Thursday, March 19, 2009

Google Analytics: A Nice Ego Boost

When I started this blog in December, the purpose was to give me an outlet to express myself, to get some practice with writing, and to figure out how this whole blogging thing works.  So yes, I blog mainly for me, but let's be honest... it's nice to know there are some people out there who are interested in what I have to say.  As with all forms of social media, it's hard to measure the visibility and effectiveness of a blog.  Do I measure my readership by the number of comments I get?  By the feedback my fellow students and professors give me in class?  While these are great ways to gauge my readership, the only way to truly know who is visiting my blog is Google Analytics.

I first learned about Google Analytics in Dr. Kaye Sweetser's PR Research class last semester, in which we used the tool to analyze the traffic to certain blogs.  I was amazed at all of the things you can discover using Google Analytics, and best of all - it's FREE!!  So a few weeks ago, I decided to set up an account of my own and see who is reading my blog.

The statistics include number of visits, pages per visits, average time on the site, and bounce rate.  You can delve deeper into each of these topics, such is finding out demographic information about your visitors.  My favorite feature is the map overlay - it tells you how many visitors come to your site from different states, how long they spend there, and how many pages they visit.  Who knew there were people from Texas, California, and Michigan who have read my blog?  

Reading these statistics gave me a little ego boost that my blog is worth reading, but what I really would like is some kind of interaction with my readers.  If you're one of those people who came across this site on a search engine, or I've never met you before but you're interested in my humble little blog - say hello! Introduce yourself! I like meeting new people, even if it is via a comment box :)

Wednesday, March 18, 2009

If it ain't broke, don't fix it.

I realize this post is a little dated but it's taken me awhile to get back into the swing of things since my work trip last week.  Between my spotty internet access and very limited free time, it took me a few days to notice what happened when I was gone.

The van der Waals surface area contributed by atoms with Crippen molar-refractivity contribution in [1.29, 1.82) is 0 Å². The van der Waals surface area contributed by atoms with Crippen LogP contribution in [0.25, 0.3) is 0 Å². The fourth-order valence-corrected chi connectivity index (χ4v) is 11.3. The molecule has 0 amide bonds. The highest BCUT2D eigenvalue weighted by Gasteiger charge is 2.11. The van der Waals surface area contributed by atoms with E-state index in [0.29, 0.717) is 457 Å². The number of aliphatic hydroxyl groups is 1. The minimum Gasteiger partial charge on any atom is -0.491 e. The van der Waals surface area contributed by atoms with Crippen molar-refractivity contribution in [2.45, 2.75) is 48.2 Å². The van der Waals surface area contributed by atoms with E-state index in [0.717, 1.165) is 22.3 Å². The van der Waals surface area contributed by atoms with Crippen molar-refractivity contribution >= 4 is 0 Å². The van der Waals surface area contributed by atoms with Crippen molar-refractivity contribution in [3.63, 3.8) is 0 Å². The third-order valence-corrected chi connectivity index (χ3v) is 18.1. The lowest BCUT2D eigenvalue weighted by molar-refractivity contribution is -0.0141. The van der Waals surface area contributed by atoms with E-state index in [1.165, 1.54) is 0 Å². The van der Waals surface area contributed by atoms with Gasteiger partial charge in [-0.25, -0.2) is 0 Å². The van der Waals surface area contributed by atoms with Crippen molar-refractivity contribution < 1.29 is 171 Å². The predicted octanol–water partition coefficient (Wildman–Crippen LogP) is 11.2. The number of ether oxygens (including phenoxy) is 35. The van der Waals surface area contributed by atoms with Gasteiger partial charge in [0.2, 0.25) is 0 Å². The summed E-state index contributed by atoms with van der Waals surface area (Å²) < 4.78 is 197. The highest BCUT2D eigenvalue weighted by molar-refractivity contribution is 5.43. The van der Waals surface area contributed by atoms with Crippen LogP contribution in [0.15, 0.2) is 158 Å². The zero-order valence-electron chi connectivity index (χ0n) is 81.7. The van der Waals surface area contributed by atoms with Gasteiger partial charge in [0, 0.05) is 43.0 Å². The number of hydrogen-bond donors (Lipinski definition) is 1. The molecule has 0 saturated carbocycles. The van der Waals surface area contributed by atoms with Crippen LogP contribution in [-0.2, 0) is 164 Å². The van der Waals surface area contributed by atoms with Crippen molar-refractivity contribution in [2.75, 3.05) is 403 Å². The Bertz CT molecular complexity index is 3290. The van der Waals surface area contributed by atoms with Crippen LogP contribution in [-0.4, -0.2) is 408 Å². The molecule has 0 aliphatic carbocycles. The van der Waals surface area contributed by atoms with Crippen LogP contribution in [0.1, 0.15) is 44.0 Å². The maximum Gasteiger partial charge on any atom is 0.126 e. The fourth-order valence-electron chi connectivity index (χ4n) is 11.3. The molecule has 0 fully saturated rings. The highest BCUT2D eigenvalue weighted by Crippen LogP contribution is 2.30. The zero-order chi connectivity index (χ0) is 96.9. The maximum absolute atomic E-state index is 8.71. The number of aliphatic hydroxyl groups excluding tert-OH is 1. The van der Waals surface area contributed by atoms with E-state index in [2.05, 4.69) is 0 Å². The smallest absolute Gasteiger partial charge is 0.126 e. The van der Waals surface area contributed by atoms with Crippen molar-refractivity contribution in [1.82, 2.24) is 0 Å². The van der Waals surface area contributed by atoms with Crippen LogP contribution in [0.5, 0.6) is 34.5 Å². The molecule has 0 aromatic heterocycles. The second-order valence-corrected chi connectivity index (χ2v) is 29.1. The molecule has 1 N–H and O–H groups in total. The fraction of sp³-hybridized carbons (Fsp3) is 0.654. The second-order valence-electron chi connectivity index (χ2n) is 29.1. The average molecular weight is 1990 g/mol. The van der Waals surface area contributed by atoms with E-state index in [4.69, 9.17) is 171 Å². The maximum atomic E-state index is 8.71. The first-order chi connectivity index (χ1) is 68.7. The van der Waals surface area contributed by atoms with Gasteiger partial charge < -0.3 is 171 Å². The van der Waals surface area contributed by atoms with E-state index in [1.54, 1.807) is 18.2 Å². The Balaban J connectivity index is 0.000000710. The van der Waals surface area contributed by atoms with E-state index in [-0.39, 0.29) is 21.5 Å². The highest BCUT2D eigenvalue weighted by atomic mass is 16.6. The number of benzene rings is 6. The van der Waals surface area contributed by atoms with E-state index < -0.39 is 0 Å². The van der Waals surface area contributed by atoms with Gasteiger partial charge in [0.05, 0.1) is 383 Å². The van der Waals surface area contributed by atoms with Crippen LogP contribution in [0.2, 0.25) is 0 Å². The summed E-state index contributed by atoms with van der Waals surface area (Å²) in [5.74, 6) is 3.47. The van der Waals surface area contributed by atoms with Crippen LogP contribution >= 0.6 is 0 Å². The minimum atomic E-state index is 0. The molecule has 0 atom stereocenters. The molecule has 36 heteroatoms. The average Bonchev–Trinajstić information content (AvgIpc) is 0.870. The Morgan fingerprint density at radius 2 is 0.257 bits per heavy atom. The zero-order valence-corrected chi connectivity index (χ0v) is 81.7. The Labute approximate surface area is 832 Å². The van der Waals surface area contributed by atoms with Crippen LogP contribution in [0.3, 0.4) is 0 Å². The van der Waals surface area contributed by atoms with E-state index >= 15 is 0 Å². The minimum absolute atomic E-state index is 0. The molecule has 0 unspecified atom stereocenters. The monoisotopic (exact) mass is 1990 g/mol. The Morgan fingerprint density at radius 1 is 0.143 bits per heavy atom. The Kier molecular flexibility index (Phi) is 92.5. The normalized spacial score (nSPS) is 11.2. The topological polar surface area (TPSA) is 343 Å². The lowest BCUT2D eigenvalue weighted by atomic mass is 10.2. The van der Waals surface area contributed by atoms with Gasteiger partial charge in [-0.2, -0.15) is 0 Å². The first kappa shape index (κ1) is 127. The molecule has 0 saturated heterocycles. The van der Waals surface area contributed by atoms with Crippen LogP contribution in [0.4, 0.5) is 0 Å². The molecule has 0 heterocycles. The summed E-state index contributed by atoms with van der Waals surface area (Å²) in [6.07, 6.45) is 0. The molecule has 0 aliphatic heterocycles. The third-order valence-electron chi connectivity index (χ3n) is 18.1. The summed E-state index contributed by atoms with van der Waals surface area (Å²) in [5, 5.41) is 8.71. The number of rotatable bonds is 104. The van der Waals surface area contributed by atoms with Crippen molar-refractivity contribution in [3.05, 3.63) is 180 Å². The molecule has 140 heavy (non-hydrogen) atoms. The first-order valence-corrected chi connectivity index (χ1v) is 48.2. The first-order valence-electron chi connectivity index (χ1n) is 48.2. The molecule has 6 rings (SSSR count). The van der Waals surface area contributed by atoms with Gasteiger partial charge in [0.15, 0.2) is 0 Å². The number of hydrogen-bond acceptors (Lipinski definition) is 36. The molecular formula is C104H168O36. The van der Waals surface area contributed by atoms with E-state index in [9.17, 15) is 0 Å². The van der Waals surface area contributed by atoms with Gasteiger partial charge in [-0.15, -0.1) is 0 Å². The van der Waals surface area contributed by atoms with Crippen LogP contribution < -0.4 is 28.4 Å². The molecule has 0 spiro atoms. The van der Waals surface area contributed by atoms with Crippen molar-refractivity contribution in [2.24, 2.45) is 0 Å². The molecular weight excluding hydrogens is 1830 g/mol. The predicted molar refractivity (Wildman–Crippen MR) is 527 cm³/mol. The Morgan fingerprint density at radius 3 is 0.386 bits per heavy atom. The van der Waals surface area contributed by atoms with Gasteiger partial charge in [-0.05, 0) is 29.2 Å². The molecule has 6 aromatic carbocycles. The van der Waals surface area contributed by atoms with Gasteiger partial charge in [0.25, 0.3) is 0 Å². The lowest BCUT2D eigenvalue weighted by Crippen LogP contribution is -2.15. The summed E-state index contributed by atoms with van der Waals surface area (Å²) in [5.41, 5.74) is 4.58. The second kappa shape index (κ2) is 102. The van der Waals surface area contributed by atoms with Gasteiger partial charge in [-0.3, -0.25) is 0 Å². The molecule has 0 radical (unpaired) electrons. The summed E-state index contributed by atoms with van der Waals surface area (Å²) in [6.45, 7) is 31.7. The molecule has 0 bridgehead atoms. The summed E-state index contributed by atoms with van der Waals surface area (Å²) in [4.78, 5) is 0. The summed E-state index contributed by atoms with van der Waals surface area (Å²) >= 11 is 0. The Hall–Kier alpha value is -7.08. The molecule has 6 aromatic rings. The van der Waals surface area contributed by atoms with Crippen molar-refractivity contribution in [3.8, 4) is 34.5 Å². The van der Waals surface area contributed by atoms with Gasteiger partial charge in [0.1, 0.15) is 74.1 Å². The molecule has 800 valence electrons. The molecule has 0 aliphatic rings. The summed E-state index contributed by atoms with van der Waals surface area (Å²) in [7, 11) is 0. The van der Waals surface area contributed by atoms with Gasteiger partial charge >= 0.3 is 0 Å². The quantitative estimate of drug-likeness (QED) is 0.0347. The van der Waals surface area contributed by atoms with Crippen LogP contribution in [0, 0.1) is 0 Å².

Yesterday, when I got on Facebook to jealously stalk my friends' cruise pictures from Spring Break, this was the first thing I saw:

A few weeks (months?) ago, the layout of Facebook drastically changed, and it seemed that nobody was happy. All of my friends' statuses lamented the new format and hundreds of groups started popping up petitioning for the old Facebook. But of course within a week or so everyone quieted down and resigned themselves to the new layout. We all got used to it, and I can barely even remember what the old layout looked like.

So now that everyone has gotten used to the new Facebook, Mark Zuckerbeg has done it again. The layout has completely changed, I can't find anything, and everyone is confused all over again. Why, Facebook, why are you doing this to us? What was so wrong with the original Facebook that it needed two makeovers in the last six months? Facebook has been hugely successful since it was introduced in 2004. Are the people at Facebook just bored, so they keep switching things up on us?

Whatever the reasoning is behind it, I'm sure this new layout will get just as much flack as the previous "new Facebook." Maybe it's time Mr. Zuckerberg started sorting through the inevitable hate groups and realized the value behind the phrase, "if it ain't broke, don't fix it."

Friday, March 6, 2009

Happy Spring Break

I'm off to the beach for 12 days, so adios my loyal followers (...bye, Mom and Dad)!  I'll be in Panama City for work (tough job, I know), and I'm sure will return with some great stories.

Hope everyone has a safe & fun Spring Break!!

Thursday, March 5, 2009

Tweet Tweet

I feel like every few weeks, I post randomly about something cool I've found on Twitter... so in keeping with the that trend, here is one of my newest discoveries.

I've seen a few blog posts and tweets in the last few days about Twitter Mosaic (Dr. Karen Russell & Bert DuMars just as a few examples).  This tool is pretty self-explanatory, here is my Twitter Mosaic:

Get your twitter mosaic here.

Whenever I see things like this, I can't help but wonder (sorry, techie Carrie Bradshaw moment) what people will think of next.  Sure, it's cool to see a big mosaic of all the people who follow me on Twitter, but who sat down and developed this application?  I can't even begin to count how many times, when I mention Twitter, people ask "but... what's the point?".  There are so many useful things you can use Twitter for, but things like Twitter Mosaic prove that for each useful tool there is a pointless one (Tweet Like a Pirate... seriously?).  

I actually googled applications and toys for Twitter, and was shocked at how many hits came up.  There are hundreds of thousands of blog posts, wikis, and articles about different applications but the best resource I came up with is the Twitter Fan Wiki, which has a comprehensive list of desktop applications, web applications, and mobile applications.  You can also click here to see Twitter downloads available.

Oh Twitter, you never cease to amaze me.